The following is AEG’s monthly column by AEG President Josh Bilyk appearing in the June edition of Business in Edmonton Magazine. If you have tips or suggestions for future columns, please feel free to write or call.
The Alberta government deficit is huge. At $10.4 billion it’s so big, there is no single way address it. Everything should be on the table.
Businesses have stepped up to the plate by paying higher taxes than they have in years. Corporate taxes (for those still profitable enough to pay them) have increased 20 per cent, personal income taxes are up and next year a carbon tax will draw another $3 billion from the economy and will steadily rise every year after that.
With billions of dollars in new or increased taxes on the books, the government needs to look seriously at spending. Last year the government planned to increase spending by an average annual rate of 2.3 per cent in the coming years. Budget 2016 ratchets up the annual spending increases to 3.6 per cent.
The provincial debt is expected to rise from what was effectively zero a few years to $28.9 billion in three years. Before the next election, interest payments on that debt are expected to rise to $2 billion, or $1,860 per year for a family of four.
Alberta is one of the biggest-spending provinces in Canada, and has been for a while. Next door in British Columbia, the government spends $2,300 less per person on program spending that we do. If the Government of Alberta spent what British Columbia does, we’d be spending $9.5 billion less per year, which is just less than our anticipated budgeted deficit recently announced of $10.4B.
Alberta’s high-spending ways didn’t happen overnight, and certainly didn’t begin with the current NDP government. Government spending has steadily risen for more than 15 years. Of course, infrastructure demands to keep pace with a growing population was a significant cost driver. As the saying goes, those hundreds of thousands of new Albertans didn’t bring their roads and schools with them.
But there was also another factor at play. With resource royalty revenue rolling in at a record pace, it was easy for governments to say “yes” – especially at election time. Public sector salaries just kept rising. The government always said it needed to increase wages to prevent losing workers to the booming private sector.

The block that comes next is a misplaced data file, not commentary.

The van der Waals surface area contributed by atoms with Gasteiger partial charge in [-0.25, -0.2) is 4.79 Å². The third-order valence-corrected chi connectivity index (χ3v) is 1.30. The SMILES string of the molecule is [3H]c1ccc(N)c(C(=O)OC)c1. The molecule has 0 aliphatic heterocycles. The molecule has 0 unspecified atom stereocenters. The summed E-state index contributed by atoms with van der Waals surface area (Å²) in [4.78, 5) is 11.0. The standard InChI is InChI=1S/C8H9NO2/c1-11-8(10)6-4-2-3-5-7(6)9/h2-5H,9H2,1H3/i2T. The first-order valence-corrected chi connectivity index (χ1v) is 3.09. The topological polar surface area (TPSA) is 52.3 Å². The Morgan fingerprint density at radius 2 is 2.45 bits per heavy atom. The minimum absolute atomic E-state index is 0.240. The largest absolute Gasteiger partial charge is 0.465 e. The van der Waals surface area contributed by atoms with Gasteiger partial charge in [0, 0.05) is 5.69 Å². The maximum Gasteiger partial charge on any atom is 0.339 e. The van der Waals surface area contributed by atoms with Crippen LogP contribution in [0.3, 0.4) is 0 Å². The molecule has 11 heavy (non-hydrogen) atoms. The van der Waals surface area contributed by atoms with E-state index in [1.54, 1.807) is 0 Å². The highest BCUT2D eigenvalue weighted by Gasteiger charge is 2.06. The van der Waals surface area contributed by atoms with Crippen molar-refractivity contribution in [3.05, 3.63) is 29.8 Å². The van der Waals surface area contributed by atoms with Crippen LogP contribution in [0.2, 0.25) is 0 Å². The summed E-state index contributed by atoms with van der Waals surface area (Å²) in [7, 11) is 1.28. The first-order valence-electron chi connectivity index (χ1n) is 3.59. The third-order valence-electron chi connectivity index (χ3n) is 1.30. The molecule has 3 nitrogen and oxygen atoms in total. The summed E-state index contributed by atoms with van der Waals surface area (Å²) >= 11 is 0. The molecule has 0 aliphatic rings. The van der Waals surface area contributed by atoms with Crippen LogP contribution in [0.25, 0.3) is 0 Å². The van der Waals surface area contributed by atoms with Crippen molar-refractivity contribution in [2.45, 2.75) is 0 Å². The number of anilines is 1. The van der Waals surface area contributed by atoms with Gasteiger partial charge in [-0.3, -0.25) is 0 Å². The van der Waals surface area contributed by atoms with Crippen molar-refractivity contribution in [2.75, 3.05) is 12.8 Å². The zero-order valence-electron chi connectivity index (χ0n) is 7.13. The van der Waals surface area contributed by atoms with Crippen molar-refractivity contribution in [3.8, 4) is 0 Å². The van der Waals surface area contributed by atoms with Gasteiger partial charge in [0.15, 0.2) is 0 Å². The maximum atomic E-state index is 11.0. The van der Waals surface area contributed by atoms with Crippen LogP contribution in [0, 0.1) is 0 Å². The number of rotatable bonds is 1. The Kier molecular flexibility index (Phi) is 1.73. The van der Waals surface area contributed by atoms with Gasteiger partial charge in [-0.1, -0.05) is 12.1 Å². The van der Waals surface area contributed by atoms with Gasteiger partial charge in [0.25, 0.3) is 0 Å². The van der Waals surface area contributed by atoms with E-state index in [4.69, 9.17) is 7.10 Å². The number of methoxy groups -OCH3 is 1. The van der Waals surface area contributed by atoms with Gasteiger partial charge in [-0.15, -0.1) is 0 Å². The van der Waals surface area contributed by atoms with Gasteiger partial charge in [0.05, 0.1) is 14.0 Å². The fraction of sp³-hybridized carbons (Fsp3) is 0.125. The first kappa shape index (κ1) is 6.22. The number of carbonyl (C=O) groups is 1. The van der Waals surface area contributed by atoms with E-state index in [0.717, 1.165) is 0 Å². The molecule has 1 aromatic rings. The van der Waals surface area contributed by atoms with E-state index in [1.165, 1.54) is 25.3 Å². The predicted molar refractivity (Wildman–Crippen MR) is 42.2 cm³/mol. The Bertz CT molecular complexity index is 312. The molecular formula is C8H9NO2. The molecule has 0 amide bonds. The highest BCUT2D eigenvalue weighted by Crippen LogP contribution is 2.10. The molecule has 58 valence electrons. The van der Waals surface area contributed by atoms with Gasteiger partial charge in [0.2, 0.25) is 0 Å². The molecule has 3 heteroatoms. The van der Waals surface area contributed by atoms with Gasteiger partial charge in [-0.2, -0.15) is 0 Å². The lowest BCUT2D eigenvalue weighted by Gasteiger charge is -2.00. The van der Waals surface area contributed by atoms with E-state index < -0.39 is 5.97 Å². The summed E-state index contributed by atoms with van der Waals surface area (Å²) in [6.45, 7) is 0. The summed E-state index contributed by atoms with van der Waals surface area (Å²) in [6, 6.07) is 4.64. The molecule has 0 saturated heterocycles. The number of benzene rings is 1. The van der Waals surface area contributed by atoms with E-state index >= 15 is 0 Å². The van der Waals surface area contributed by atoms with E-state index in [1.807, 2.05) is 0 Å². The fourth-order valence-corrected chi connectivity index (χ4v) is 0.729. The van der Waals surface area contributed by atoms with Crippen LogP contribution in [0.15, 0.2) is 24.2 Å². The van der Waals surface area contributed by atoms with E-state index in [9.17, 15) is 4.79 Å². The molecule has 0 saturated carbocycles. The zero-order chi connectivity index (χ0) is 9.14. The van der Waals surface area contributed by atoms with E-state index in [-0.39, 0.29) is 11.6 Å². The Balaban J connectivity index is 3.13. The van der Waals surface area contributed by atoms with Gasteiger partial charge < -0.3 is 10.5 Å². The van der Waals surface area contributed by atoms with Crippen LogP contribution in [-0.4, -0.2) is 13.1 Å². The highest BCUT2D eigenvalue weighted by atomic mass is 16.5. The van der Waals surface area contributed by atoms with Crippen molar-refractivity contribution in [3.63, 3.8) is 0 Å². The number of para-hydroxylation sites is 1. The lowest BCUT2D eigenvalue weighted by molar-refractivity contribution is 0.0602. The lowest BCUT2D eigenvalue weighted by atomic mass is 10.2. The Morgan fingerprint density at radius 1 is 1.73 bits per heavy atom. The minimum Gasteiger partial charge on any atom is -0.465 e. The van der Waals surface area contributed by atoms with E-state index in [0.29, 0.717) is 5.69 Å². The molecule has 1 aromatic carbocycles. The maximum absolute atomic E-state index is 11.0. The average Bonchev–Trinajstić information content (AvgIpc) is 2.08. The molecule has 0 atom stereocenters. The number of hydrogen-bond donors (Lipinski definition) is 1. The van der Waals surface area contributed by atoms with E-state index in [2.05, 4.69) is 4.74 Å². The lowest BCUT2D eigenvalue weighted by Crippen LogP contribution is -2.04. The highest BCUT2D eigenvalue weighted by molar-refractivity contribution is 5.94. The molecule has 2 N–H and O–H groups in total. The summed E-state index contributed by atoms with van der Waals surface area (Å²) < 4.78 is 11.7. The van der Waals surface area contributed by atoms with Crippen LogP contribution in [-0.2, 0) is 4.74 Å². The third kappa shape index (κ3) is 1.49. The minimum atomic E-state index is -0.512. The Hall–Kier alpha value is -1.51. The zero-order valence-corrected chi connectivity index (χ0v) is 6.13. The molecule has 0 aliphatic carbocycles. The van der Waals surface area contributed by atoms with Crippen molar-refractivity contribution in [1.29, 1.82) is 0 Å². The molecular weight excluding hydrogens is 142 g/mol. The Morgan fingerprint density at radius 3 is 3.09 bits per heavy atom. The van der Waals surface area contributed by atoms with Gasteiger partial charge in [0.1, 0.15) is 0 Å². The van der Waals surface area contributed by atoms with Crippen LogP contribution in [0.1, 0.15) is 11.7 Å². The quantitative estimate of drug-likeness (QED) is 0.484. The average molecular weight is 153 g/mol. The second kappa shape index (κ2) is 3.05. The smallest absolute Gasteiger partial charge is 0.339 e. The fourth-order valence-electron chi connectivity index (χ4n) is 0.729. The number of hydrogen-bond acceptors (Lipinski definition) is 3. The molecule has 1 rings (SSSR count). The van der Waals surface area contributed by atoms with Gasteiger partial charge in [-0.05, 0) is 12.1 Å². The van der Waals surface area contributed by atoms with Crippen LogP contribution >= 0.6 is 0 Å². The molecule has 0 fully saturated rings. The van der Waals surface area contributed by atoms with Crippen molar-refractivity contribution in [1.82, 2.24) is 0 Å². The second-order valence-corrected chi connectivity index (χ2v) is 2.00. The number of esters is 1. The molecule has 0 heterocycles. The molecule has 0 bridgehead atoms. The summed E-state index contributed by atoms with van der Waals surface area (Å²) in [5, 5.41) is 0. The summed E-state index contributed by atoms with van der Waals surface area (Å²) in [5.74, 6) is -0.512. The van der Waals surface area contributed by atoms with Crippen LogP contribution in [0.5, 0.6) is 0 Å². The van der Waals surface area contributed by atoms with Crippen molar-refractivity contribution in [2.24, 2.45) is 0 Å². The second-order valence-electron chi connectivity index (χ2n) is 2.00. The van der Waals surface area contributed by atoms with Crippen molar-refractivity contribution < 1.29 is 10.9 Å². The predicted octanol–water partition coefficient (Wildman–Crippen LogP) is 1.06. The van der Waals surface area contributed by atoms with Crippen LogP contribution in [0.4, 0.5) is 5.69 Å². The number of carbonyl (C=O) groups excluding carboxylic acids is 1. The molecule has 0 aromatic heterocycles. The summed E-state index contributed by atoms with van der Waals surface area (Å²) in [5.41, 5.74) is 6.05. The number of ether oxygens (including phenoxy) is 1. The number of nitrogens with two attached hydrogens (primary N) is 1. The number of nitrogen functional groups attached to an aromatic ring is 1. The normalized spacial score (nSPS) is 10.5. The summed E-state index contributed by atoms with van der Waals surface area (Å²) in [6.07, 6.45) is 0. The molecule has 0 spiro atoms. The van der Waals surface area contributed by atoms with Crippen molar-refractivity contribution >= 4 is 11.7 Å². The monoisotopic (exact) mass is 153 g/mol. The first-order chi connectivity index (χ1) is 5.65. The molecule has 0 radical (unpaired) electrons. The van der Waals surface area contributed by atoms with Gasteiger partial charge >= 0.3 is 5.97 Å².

Competition with the private sector might have been a factor, but a recent Fraser Institute study found that unionized government workers enjoyed a 6.9 per cent wage premium over their private sector counterparts in 2013. That same study also found that 77.7 per cent of government workers were covered by a registered retirement plan, compared to 21.8 per cent of private sector workers.
Another key area we need to take a look at is health spending in Alberta. Alberta continues to be one of the biggest spenders on healthcare in the country. But, as the Canadian Institute for Health Information (CIHI) has pointed out, one of the main determinants of public health expenditures is the age of the population. The older the population, the more you spend on health care.
Alberta, with one of the youngest populations spends more per person than almost every other province. CIHI estimates that, if you control for Alberta’s demographics, the province should spend 13 per cent less than it currently does – that amounts to around $2.5 billion per year.
Narrowing Alberta’s gap is going to require some tough choices, but all options need to be considered in order to get back to balance. Businesses are being asked to contribute more to government coffers while tightening their own belts. Now it’s time for government to follow suit and examine its own spending practices.
Alberta Enterprise Group is a member-based, non-profit business advocacy organization. AEG members employ more than 150,000 Canadians in all sectors of the economy.